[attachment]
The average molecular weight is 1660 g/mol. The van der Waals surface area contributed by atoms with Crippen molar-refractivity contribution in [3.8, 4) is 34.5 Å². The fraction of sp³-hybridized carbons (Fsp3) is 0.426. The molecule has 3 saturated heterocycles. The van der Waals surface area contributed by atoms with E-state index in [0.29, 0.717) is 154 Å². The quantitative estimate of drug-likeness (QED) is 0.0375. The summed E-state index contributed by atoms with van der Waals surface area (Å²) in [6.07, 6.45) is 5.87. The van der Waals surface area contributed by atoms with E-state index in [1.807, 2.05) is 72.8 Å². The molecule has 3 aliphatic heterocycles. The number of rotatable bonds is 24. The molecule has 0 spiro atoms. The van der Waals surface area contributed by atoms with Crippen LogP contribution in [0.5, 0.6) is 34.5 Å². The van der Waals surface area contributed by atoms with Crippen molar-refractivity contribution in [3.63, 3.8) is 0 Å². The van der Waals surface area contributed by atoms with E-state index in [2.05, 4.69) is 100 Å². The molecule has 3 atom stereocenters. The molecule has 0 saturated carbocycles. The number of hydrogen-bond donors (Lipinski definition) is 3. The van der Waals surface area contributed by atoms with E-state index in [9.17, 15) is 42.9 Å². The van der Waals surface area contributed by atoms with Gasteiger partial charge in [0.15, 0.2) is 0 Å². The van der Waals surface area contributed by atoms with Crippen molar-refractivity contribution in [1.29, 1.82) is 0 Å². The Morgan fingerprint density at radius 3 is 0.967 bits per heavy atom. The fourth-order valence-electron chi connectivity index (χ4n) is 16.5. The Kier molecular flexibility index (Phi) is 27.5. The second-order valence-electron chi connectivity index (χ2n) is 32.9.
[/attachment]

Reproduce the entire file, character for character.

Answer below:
The average molecular weight is 1660 g/mol. The van der Waals surface area contributed by atoms with Crippen molar-refractivity contribution in [3.8, 4) is 34.5 Å². The fraction of sp³-hybridized carbons (Fsp3) is 0.426. The molecule has 3 saturated heterocycles. The van der Waals surface area contributed by atoms with E-state index in [0.29, 0.717) is 154 Å². The quantitative estimate of drug-likeness (QED) is 0.0375. The summed E-state index contributed by atoms with van der Waals surface area (Å²) in [6.07, 6.45) is 5.87. The van der Waals surface area contributed by atoms with E-state index in [1.807, 2.05) is 72.8 Å². The molecule has 3 aliphatic heterocycles. The number of rotatable bonds is 24. The molecule has 0 spiro atoms. The van der Waals surface area contributed by atoms with Crippen LogP contribution in [0.5, 0.6) is 34.5 Å². The van der Waals surface area contributed by atoms with Crippen molar-refractivity contribution in [3.63, 3.8) is 0 Å². The van der Waals surface area contributed by atoms with E-state index in [2.05, 4.69) is 100 Å². The molecule has 3 atom stereocenters. The molecule has 0 saturated carbocycles. The number of hydrogen-bond donors (Lipinski definition) is 3. The van der Waals surface area contributed by atoms with E-state index in [9.17, 15) is 42.9 Å². The van der Waals surface area contributed by atoms with Gasteiger partial charge in [0.15, 0.2) is 0 Å². The van der Waals surface area contributed by atoms with Crippen molar-refractivity contribution in [1.29, 1.82) is 0 Å². The Morgan fingerprint density at radius 3 is 0.967 bits per heavy atom. The fourth-order valence-electron chi connectivity index (χ4n) is 16.5. The Kier molecular flexibility index (Phi) is 27.5. The second-order valence-electron chi connectivity index (χ2n) is 32.9.